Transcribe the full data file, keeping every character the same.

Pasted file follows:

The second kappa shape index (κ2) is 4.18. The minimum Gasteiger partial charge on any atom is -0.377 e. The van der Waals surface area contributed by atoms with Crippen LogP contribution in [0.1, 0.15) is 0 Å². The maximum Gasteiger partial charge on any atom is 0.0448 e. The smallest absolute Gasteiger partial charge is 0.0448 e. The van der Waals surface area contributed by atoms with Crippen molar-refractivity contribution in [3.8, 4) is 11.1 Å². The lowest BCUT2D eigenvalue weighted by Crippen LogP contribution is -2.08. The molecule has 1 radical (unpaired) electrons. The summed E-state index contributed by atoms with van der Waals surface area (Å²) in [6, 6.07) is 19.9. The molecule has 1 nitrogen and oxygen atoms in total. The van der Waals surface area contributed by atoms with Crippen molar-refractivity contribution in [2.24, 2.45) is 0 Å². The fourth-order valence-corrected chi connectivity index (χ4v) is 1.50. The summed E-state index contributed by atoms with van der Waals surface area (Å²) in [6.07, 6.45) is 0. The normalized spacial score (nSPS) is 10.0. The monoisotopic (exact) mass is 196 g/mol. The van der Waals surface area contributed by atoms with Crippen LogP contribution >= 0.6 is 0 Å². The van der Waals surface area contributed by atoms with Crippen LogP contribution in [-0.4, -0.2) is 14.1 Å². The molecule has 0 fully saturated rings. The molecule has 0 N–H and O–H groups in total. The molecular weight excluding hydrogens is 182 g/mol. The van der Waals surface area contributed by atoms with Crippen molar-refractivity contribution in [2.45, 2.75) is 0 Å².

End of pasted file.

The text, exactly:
The second kappa shape index (κ2) is 4.18. The minimum Gasteiger partial charge on any atom is -0.377 e. The van der Waals surface area contributed by atoms with Crippen LogP contribution in [0.1, 0.15) is 0 Å². The maximum Gasteiger partial charge on any atom is 0.0448 e. The smallest absolute Gasteiger partial charge is 0.0448 e. The van der Waals surface area contributed by atoms with Crippen molar-refractivity contribution in [3.8, 4) is 11.1 Å². The lowest BCUT2D eigenvalue weighted by Crippen LogP contribution is -2.08. The molecule has 1 radical (unpaired) electrons. The summed E-state index contributed by atoms with van der Waals surface area (Å²) in [6, 6.07) is 19.9. The molecule has 1 nitrogen and oxygen atoms in total. The van der Waals surface area contributed by atoms with Crippen molar-refractivity contribution in [2.24, 2.45) is 0 Å². The fourth-order valence-corrected chi connectivity index (χ4v) is 1.50. The summed E-state index contributed by atoms with van der Waals surface area (Å²) in [6.07, 6.45) is 0. The normalized spacial score (nSPS) is 10.0. The monoisotopic (exact) mass is 196 g/mol. The van der Waals surface area contributed by atoms with Crippen LogP contribution >= 0.6 is 0 Å². The van der Waals surface area contributed by atoms with Crippen LogP contribution in [-0.4, -0.2) is 14.1 Å². The molecule has 0 fully saturated rings. The molecule has 0 N–H and O–H groups in total. The molecular weight excluding hydrogens is 182 g/mol. The van der Waals surface area contributed by atoms with Crippen molar-refractivity contribution in [2.45, 2.75) is 0 Å².